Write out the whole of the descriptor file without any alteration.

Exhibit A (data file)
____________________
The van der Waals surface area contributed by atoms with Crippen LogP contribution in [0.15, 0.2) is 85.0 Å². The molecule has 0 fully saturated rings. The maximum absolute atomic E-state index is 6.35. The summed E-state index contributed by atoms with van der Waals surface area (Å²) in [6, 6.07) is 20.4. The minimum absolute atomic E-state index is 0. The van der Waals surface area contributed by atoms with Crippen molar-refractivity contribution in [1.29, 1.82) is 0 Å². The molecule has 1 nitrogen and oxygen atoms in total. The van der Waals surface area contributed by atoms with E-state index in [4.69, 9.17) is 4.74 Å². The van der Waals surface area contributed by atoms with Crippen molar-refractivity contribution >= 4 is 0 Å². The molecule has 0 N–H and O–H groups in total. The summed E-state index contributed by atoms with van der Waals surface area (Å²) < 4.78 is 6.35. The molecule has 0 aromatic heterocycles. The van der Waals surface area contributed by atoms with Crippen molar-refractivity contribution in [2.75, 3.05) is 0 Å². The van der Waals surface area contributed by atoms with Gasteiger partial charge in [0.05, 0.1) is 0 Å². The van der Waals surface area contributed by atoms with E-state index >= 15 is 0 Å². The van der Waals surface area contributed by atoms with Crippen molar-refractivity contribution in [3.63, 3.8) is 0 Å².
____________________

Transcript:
The van der Waals surface area contributed by atoms with Crippen LogP contribution in [0.15, 0.2) is 85.0 Å². The molecule has 0 fully saturated rings. The maximum absolute atomic E-state index is 6.35. The summed E-state index contributed by atoms with van der Waals surface area (Å²) in [6, 6.07) is 20.4. The minimum absolute atomic E-state index is 0. The van der Waals surface area contributed by atoms with Crippen molar-refractivity contribution in [1.29, 1.82) is 0 Å². The molecule has 1 nitrogen and oxygen atoms in total. The van der Waals surface area contributed by atoms with E-state index in [4.69, 9.17) is 4.74 Å². The van der Waals surface area contributed by atoms with Crippen molar-refractivity contribution >= 4 is 0 Å². The molecule has 0 N–H and O–H groups in total. The summed E-state index contributed by atoms with van der Waals surface area (Å²) < 4.78 is 6.35. The molecule has 0 aromatic heterocycles. The van der Waals surface area contributed by atoms with Crippen molar-refractivity contribution in [2.75, 3.05) is 0 Å². The van der Waals surface area contributed by atoms with Gasteiger partial charge in [0.05, 0.1) is 0 Å². The van der Waals surface area contributed by atoms with E-state index >= 15 is 0 Å². The van der Waals surface area contributed by atoms with Crippen molar-refractivity contribution in [3.63, 3.8) is 0 Å².